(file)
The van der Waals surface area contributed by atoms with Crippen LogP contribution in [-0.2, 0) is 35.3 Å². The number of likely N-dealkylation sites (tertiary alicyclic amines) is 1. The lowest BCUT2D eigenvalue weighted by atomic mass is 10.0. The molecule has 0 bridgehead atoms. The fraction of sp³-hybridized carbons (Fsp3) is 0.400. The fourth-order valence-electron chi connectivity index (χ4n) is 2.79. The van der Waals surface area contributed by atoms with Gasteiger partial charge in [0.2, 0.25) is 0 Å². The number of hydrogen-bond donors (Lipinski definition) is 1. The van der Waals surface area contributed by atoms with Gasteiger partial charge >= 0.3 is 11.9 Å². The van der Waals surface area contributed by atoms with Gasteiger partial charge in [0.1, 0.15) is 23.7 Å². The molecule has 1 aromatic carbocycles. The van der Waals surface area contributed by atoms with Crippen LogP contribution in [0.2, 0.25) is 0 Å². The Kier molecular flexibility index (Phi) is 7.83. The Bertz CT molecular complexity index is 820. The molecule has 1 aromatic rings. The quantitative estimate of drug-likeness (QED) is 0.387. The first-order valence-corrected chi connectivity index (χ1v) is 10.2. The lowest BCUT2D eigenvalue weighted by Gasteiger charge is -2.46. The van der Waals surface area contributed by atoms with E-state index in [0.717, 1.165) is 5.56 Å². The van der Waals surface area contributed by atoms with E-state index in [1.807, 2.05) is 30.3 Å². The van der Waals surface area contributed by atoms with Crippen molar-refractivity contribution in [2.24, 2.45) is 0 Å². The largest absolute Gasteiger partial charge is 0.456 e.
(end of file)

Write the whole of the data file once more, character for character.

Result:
The van der Waals surface area contributed by atoms with Crippen LogP contribution in [-0.2, 0) is 35.3 Å². The number of likely N-dealkylation sites (tertiary alicyclic amines) is 1. The lowest BCUT2D eigenvalue weighted by atomic mass is 10.0. The molecule has 0 bridgehead atoms. The fraction of sp³-hybridized carbons (Fsp3) is 0.400. The fourth-order valence-electron chi connectivity index (χ4n) is 2.79. The van der Waals surface area contributed by atoms with Gasteiger partial charge in [0.2, 0.25) is 0 Å². The number of hydrogen-bond donors (Lipinski definition) is 1. The van der Waals surface area contributed by atoms with Gasteiger partial charge >= 0.3 is 11.9 Å². The van der Waals surface area contributed by atoms with Gasteiger partial charge in [0.1, 0.15) is 23.7 Å². The molecule has 1 aromatic carbocycles. The van der Waals surface area contributed by atoms with Crippen LogP contribution in [0.2, 0.25) is 0 Å². The Kier molecular flexibility index (Phi) is 7.83. The Bertz CT molecular complexity index is 820. The molecule has 1 aromatic rings. The quantitative estimate of drug-likeness (QED) is 0.387. The first-order valence-corrected chi connectivity index (χ1v) is 10.2. The lowest BCUT2D eigenvalue weighted by Gasteiger charge is -2.46. The van der Waals surface area contributed by atoms with E-state index in [0.717, 1.165) is 5.56 Å². The van der Waals surface area contributed by atoms with E-state index in [1.807, 2.05) is 30.3 Å². The van der Waals surface area contributed by atoms with Crippen molar-refractivity contribution in [2.24, 2.45) is 0 Å². The largest absolute Gasteiger partial charge is 0.456 e.